Theatrical Review: TRANSFORMERS: DARK OF THE MOON
Writer: Ehren Kruger
Director: Michael Bay
Cast: Shia LaBeouf, Rosie Huntington-Whiteley, Josh Duhamel, John Turturro, Tyrese Gibson, Patrick Dempsey, Frances McDormand, John Malkovich
Studio: Paramount Pictures
I think it’s safe to say we all remember TRANSFORMERS: REVENGE OF THE FALLEN. I mean, how could we not? Despite being a box office success with theater-goers, the film was a head-on collision with critics who accused it of being too over the top with its cartoonish characters, nonsensical plot, and good, old fashion racism. Of course, who could forget the not-so-quiet departure of actress Megan Fox as well? But here we are two years later, with some lessons learned by Michael Bay & company and another opportunity for him to transform our hearts as he first did in 2007 with TRANSFORMERS. And here is Michael Bay with TRANSFORMERS: DARK OF THE MOON to show us that over the top is not in his vocabulary - and he rips up the dictionary as he does it. The term “balls to the wall” may not have been invented for this film but it is certainly redefined. Get ready to get kicked in the nuts and bolts.
When we last left the Autobots, they had just saved our planet yet again by thwarting yet another attempt by the evil Decepticons to restore their reign (something about blowing up the sun or something). Now, within a world where everything is wrapped in political red tape like a Christmas present, the alien automobiles are garaged by our government as they are treated like more foe than friend via National Intelligence Director Charlotte Mearing (Frances McDormand).
As for their young Earthling ambassador, Sam Witwicky (Shia LaBeouf), he’s having his own version of the same problems. Out of the kangaroo pouch and into the world, finally on his own as his parents (Kevin Dunn and Julie White) tour the states in their party bus - a plot point that may or may not be attributed to the film trying to phase out characters that occupied a little too much screen time previously, whether they be pothead parents or jive-talking ice cream trucks. You’d think that after helping to save the world (twice) and personally receiving a medal from the President, young Sam would be recognized for his efforts and given a cushy government job, right? Or at least a company car, while his, Bumblebee, is off helping Optimus and N.E.S.T. secretly fight terrorism under the radar? Well, Mr. Witwicky seems to be facing the trials and tribulations of many a modern college graduate as, despite having an Ivy League education and a resume with references that would make Jack Bauer jealous, he simply can’t find a job (an obvious attempt by screenwriter Ehren Kruger to inject some signs of the times).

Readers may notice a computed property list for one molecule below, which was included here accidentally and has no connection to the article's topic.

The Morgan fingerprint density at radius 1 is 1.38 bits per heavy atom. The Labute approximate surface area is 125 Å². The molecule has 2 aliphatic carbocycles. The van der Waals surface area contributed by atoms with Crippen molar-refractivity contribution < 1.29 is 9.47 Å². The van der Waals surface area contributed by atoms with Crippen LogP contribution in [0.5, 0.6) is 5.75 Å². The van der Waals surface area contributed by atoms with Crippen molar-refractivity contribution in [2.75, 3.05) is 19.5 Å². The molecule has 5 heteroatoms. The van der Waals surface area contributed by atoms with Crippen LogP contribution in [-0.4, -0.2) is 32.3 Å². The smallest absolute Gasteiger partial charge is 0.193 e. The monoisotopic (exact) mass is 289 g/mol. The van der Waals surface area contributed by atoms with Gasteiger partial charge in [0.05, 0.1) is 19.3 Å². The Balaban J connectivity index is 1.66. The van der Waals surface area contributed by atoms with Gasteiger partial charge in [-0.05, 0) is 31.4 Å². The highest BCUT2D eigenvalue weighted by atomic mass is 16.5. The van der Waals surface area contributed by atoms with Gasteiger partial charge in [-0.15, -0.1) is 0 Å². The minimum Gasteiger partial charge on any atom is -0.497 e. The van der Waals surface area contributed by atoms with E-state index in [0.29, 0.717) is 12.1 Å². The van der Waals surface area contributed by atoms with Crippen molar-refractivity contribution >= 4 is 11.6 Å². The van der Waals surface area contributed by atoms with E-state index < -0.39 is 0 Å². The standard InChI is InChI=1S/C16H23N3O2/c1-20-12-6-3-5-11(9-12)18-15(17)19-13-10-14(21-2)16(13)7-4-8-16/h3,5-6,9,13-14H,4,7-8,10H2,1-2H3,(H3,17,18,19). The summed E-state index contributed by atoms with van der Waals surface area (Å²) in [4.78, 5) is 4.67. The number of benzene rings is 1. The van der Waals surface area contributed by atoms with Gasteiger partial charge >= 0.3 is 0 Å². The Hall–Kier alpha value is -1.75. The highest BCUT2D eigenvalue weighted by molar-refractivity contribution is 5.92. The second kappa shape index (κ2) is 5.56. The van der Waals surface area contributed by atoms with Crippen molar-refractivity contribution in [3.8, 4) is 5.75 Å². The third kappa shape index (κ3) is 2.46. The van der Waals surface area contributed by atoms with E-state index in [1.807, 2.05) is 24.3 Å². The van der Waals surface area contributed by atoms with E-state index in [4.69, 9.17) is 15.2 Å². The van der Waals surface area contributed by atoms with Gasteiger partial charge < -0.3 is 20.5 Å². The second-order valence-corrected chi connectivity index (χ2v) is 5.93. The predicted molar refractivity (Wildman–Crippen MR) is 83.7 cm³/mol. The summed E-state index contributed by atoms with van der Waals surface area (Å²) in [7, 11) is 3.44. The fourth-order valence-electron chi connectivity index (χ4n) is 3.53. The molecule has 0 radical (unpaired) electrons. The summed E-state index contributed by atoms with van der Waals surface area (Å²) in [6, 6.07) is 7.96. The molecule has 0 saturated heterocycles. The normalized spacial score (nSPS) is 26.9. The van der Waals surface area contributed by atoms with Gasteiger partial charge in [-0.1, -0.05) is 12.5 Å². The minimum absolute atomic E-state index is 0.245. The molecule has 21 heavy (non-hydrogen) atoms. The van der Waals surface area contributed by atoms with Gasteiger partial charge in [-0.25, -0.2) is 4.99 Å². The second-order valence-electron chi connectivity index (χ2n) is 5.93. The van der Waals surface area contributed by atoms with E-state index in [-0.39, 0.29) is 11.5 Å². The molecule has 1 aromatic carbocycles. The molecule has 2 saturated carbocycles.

Luckily, he’s got a new angel of a lady who’s more than supportive and empathetic to his situation. No, literally, she’s former Victoria Secret Angel-turned-actress Rosie Huntington-Whiteley, who delivers an apropos performance considering her "actor-slash-model" status and antithetical nature to Fox and both of their characters' roles in Sam’s life at a given time. Her consistently white-clad Carly is the winged Goddess on Sam’s right shoulder if his former flame was the dark devil on the the left (She broke up with him? He broke up with her? That’s all the mention that’s made of Megan Fox’s Makaela Banes). He feels nurtured and at home with his new lady, but out of place in his life, uncomfortable in his own skin, which is now healed from the cuts and bruises of battle. He seeks action, adventure, and danger. He wants to matter in a world that doesn’t recognize what he’s done for it and why it matters. But fate will soon call on Sam once again, as he must ban together with the Autobots to save the human race from an ancient Cybertronian threat - a conspiracy forged between the Decipticons, humans, and an unlikely enemy, rooted in some of mankind's most historic events, cover-ups, and conspiracies.